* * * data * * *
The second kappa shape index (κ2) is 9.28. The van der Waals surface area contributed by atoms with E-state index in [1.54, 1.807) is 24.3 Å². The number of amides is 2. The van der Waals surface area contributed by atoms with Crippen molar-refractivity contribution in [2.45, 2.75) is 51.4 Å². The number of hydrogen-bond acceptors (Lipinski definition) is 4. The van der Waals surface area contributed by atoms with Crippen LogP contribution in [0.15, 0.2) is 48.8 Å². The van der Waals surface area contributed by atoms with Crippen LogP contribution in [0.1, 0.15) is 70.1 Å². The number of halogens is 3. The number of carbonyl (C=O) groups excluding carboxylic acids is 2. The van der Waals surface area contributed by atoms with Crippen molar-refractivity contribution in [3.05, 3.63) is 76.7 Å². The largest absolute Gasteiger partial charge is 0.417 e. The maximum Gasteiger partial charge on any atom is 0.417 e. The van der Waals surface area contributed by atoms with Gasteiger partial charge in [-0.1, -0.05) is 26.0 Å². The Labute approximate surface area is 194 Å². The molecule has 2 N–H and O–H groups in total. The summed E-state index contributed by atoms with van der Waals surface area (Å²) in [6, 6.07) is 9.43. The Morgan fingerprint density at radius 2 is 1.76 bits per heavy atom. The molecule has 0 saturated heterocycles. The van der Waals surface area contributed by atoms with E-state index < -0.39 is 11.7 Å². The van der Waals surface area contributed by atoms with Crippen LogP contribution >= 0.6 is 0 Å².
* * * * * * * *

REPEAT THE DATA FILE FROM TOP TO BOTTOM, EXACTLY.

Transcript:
The second kappa shape index (κ2) is 9.28. The van der Waals surface area contributed by atoms with E-state index in [1.54, 1.807) is 24.3 Å². The number of amides is 2. The van der Waals surface area contributed by atoms with Crippen molar-refractivity contribution in [2.45, 2.75) is 51.4 Å². The number of hydrogen-bond acceptors (Lipinski definition) is 4. The van der Waals surface area contributed by atoms with Crippen LogP contribution in [0.15, 0.2) is 48.8 Å². The van der Waals surface area contributed by atoms with Crippen LogP contribution in [0.1, 0.15) is 70.1 Å². The number of halogens is 3. The number of carbonyl (C=O) groups excluding carboxylic acids is 2. The van der Waals surface area contributed by atoms with Crippen molar-refractivity contribution in [3.05, 3.63) is 76.7 Å². The largest absolute Gasteiger partial charge is 0.417 e. The maximum Gasteiger partial charge on any atom is 0.417 e. The van der Waals surface area contributed by atoms with Gasteiger partial charge in [-0.1, -0.05) is 26.0 Å². The Labute approximate surface area is 194 Å². The molecule has 2 N–H and O–H groups in total. The summed E-state index contributed by atoms with van der Waals surface area (Å²) in [6, 6.07) is 9.43. The Morgan fingerprint density at radius 2 is 1.76 bits per heavy atom. The molecule has 0 saturated heterocycles. The van der Waals surface area contributed by atoms with E-state index < -0.39 is 11.7 Å². The van der Waals surface area contributed by atoms with Crippen LogP contribution >= 0.6 is 0 Å².